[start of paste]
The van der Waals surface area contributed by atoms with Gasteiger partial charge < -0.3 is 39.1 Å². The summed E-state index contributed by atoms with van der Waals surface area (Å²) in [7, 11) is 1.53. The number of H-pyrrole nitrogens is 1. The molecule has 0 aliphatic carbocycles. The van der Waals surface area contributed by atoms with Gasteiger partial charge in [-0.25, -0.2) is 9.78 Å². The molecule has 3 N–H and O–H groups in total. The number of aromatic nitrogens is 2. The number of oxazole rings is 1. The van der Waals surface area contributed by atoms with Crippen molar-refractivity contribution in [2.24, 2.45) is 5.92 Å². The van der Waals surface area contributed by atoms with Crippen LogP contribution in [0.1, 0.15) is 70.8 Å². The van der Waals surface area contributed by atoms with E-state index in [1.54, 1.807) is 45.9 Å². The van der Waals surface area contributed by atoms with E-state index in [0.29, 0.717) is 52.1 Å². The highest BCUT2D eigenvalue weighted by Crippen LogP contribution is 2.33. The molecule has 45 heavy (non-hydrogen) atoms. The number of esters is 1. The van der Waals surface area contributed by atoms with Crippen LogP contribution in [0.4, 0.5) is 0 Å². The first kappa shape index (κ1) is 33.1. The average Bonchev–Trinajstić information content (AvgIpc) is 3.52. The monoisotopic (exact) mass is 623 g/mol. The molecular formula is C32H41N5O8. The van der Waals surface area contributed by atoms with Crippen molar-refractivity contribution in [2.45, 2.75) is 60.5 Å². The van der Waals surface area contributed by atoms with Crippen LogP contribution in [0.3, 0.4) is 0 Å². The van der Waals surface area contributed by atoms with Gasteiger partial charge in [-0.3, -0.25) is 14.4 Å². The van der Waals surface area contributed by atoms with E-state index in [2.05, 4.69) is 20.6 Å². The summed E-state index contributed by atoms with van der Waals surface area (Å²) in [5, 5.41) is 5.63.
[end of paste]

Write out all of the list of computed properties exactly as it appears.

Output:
The van der Waals surface area contributed by atoms with Gasteiger partial charge < -0.3 is 39.1 Å². The summed E-state index contributed by atoms with van der Waals surface area (Å²) in [7, 11) is 1.53. The number of H-pyrrole nitrogens is 1. The molecule has 0 aliphatic carbocycles. The van der Waals surface area contributed by atoms with Gasteiger partial charge in [-0.25, -0.2) is 9.78 Å². The molecule has 3 N–H and O–H groups in total. The number of aromatic nitrogens is 2. The number of oxazole rings is 1. The van der Waals surface area contributed by atoms with Crippen molar-refractivity contribution in [2.24, 2.45) is 5.92 Å². The van der Waals surface area contributed by atoms with Crippen LogP contribution in [0.1, 0.15) is 70.8 Å². The van der Waals surface area contributed by atoms with E-state index in [1.54, 1.807) is 45.9 Å². The van der Waals surface area contributed by atoms with E-state index in [0.29, 0.717) is 52.1 Å². The highest BCUT2D eigenvalue weighted by Crippen LogP contribution is 2.33. The molecule has 45 heavy (non-hydrogen) atoms. The number of esters is 1. The van der Waals surface area contributed by atoms with Crippen LogP contribution in [0.4, 0.5) is 0 Å². The first kappa shape index (κ1) is 33.1. The average Bonchev–Trinajstić information content (AvgIpc) is 3.52. The monoisotopic (exact) mass is 623 g/mol. The molecular formula is C32H41N5O8. The van der Waals surface area contributed by atoms with Crippen molar-refractivity contribution in [2.45, 2.75) is 60.5 Å². The van der Waals surface area contributed by atoms with Crippen LogP contribution in [0.3, 0.4) is 0 Å². The van der Waals surface area contributed by atoms with Gasteiger partial charge in [-0.3, -0.25) is 14.4 Å². The van der Waals surface area contributed by atoms with E-state index in [2.05, 4.69) is 20.6 Å². The summed E-state index contributed by atoms with van der Waals surface area (Å²) in [5, 5.41) is 5.63.